Estrogen and progesterone receptors in the gallbladders from patients with gallstones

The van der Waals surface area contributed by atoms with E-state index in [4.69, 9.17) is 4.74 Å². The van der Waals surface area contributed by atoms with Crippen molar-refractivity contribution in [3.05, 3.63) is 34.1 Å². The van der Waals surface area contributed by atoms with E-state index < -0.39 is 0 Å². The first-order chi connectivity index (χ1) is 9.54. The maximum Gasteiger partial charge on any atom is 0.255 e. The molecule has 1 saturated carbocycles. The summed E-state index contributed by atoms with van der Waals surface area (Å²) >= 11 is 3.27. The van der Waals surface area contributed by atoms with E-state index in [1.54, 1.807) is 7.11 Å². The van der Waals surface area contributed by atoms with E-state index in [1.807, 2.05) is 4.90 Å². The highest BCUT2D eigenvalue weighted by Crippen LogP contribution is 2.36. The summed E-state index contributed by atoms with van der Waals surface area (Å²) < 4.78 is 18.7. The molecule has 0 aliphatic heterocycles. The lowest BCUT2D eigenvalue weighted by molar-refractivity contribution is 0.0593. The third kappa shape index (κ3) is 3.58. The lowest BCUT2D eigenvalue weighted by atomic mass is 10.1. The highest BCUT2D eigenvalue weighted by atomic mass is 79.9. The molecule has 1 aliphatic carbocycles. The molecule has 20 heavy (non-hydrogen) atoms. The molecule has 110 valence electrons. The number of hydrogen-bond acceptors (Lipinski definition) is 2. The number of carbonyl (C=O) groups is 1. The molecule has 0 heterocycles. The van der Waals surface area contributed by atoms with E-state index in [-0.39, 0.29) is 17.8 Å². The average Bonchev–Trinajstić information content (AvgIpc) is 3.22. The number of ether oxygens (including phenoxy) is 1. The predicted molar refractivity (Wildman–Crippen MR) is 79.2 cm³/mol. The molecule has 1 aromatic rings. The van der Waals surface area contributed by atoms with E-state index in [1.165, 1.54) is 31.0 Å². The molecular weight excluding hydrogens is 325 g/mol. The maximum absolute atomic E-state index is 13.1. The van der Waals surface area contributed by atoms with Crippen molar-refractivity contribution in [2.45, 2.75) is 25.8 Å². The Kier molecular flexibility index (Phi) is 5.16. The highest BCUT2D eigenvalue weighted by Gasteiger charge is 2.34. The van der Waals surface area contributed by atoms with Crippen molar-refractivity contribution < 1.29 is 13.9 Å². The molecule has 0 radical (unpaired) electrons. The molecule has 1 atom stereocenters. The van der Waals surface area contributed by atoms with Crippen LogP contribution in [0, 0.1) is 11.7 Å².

Cytosolic receptors for estrogen and progesterone were assayed in 50 gallbladders from 29 women and 21 men who had cholecystectomies because of choleithiasis. High-affinity (equilibrium dissociation constant, KD = 0.46 ± 0.23 nmol/L of 24 cases) estrogen receptors were detected in 20 of 29 gallbladders from women (range = 1.6 to 32 fmol/mg protein; mean ± S.D. = 10.9 ± 8.1), whereas in men only 4 of 21 specimens contained detectable estrogen receptors. High-affinity (KD = 0.45 ± 0.17 nmol/L; mean ± S.D. of 41 cases) progesterone receptors were found in 25 of 29 gallbladders of women (range = 2 to 62 fmol/mg protein; mean ± S.D. = 19.2 ± 14.4) and in 16 of 21 gallbladders of men (range = 4 to 36 fmol/mg protein; mean ± S.D. = 12.5 ± 8.5). There is a statistically significant difference between men and women in the proportion of estrogen receptor–positive gallbladders, 19% and 69% for men and women, respectively. Progesterone receptors are present in similar proportion in the gallbladders of men (72.2%) and women (86.2%). In women a positive correlation between estrogen and progesterone receptors was found. Even in the absence of estrogen receptors, the gallbladders of men express progesterone receptors at levels similar to those observed in women. At least in cholelithiasic gallbladders, this suggests that a sex difference exists in the coexpression of estrogen and progesterone receptors. Such a difference could be related with the higher gallstone incidence in women than in men. (HEPATOLOGY 1991;14:608–612.)